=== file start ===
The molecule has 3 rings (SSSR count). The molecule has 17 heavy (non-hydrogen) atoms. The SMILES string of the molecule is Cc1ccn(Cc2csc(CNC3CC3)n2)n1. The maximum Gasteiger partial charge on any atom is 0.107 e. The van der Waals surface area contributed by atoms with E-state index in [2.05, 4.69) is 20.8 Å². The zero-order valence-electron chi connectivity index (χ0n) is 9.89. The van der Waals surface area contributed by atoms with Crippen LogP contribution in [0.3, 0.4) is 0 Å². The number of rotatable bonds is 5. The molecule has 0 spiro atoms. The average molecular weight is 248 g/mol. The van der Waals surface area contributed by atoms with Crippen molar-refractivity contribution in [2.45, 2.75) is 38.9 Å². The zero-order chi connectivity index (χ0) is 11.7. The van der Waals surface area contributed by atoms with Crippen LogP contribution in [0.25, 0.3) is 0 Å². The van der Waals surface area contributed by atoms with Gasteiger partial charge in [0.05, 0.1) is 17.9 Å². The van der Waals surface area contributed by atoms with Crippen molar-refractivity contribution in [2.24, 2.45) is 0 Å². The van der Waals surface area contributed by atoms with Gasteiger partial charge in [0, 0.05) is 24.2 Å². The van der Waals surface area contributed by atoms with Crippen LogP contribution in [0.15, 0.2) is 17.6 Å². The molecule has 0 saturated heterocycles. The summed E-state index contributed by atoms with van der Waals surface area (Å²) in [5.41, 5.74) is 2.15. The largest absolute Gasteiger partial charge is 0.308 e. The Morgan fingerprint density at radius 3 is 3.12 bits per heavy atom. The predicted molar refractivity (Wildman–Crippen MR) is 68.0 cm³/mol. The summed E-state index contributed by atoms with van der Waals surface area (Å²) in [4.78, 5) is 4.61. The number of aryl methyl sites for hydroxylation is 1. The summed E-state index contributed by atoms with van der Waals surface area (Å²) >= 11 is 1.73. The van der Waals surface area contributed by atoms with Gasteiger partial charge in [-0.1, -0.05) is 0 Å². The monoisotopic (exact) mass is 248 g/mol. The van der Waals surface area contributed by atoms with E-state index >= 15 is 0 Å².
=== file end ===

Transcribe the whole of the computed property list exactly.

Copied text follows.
The molecule has 3 rings (SSSR count). The molecule has 17 heavy (non-hydrogen) atoms. The SMILES string of the molecule is Cc1ccn(Cc2csc(CNC3CC3)n2)n1. The maximum Gasteiger partial charge on any atom is 0.107 e. The van der Waals surface area contributed by atoms with E-state index in [2.05, 4.69) is 20.8 Å². The zero-order valence-electron chi connectivity index (χ0n) is 9.89. The van der Waals surface area contributed by atoms with Crippen LogP contribution in [0.3, 0.4) is 0 Å². The number of rotatable bonds is 5. The molecule has 0 spiro atoms. The average molecular weight is 248 g/mol. The van der Waals surface area contributed by atoms with Crippen molar-refractivity contribution in [2.45, 2.75) is 38.9 Å². The zero-order chi connectivity index (χ0) is 11.7. The van der Waals surface area contributed by atoms with Crippen LogP contribution in [0.25, 0.3) is 0 Å². The van der Waals surface area contributed by atoms with Gasteiger partial charge in [0.05, 0.1) is 17.9 Å². The van der Waals surface area contributed by atoms with Crippen molar-refractivity contribution in [2.24, 2.45) is 0 Å². The van der Waals surface area contributed by atoms with Gasteiger partial charge in [0, 0.05) is 24.2 Å². The van der Waals surface area contributed by atoms with Crippen LogP contribution in [0.15, 0.2) is 17.6 Å². The molecule has 0 saturated heterocycles. The summed E-state index contributed by atoms with van der Waals surface area (Å²) in [5.41, 5.74) is 2.15. The largest absolute Gasteiger partial charge is 0.308 e. The Morgan fingerprint density at radius 3 is 3.12 bits per heavy atom. The predicted molar refractivity (Wildman–Crippen MR) is 68.0 cm³/mol. The summed E-state index contributed by atoms with van der Waals surface area (Å²) in [4.78, 5) is 4.61. The number of aryl methyl sites for hydroxylation is 1. The summed E-state index contributed by atoms with van der Waals surface area (Å²) >= 11 is 1.73. The van der Waals surface area contributed by atoms with Gasteiger partial charge in [-0.1, -0.05) is 0 Å². The monoisotopic (exact) mass is 248 g/mol. The van der Waals surface area contributed by atoms with E-state index >= 15 is 0 Å².